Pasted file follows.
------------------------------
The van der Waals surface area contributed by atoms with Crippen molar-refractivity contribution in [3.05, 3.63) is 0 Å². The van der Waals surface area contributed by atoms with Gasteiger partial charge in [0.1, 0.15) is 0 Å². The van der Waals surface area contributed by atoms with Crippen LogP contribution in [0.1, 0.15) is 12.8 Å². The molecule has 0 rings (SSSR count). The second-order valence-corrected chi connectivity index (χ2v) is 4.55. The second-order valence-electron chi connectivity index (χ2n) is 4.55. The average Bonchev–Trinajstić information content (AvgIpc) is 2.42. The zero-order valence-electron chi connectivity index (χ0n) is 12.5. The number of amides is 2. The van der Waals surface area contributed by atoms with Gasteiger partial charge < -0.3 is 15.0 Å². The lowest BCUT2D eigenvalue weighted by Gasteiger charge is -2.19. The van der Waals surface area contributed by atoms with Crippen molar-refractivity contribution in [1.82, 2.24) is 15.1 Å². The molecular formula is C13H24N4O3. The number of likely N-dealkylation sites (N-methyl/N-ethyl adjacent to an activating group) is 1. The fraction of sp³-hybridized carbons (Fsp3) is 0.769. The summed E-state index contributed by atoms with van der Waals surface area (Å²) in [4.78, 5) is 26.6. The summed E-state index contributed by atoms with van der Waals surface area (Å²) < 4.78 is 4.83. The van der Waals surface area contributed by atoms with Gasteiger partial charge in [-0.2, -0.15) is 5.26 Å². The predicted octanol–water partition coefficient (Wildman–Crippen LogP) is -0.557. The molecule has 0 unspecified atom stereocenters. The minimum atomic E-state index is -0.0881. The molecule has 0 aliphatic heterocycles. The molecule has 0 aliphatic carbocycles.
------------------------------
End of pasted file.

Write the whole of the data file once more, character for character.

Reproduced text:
The van der Waals surface area contributed by atoms with Crippen molar-refractivity contribution in [3.05, 3.63) is 0 Å². The van der Waals surface area contributed by atoms with Gasteiger partial charge in [0.1, 0.15) is 0 Å². The van der Waals surface area contributed by atoms with Crippen LogP contribution in [0.1, 0.15) is 12.8 Å². The molecule has 0 rings (SSSR count). The second-order valence-corrected chi connectivity index (χ2v) is 4.55. The second-order valence-electron chi connectivity index (χ2n) is 4.55. The average Bonchev–Trinajstić information content (AvgIpc) is 2.42. The zero-order valence-electron chi connectivity index (χ0n) is 12.5. The number of amides is 2. The van der Waals surface area contributed by atoms with Gasteiger partial charge < -0.3 is 15.0 Å². The lowest BCUT2D eigenvalue weighted by Gasteiger charge is -2.19. The van der Waals surface area contributed by atoms with Crippen molar-refractivity contribution in [1.82, 2.24) is 15.1 Å². The molecular formula is C13H24N4O3. The number of likely N-dealkylation sites (N-methyl/N-ethyl adjacent to an activating group) is 1. The fraction of sp³-hybridized carbons (Fsp3) is 0.769. The summed E-state index contributed by atoms with van der Waals surface area (Å²) in [4.78, 5) is 26.6. The summed E-state index contributed by atoms with van der Waals surface area (Å²) < 4.78 is 4.83. The van der Waals surface area contributed by atoms with Gasteiger partial charge in [-0.2, -0.15) is 5.26 Å². The predicted octanol–water partition coefficient (Wildman–Crippen LogP) is -0.557. The molecule has 0 unspecified atom stereocenters. The minimum atomic E-state index is -0.0881. The molecule has 0 aliphatic heterocycles. The molecule has 0 aliphatic carbocycles.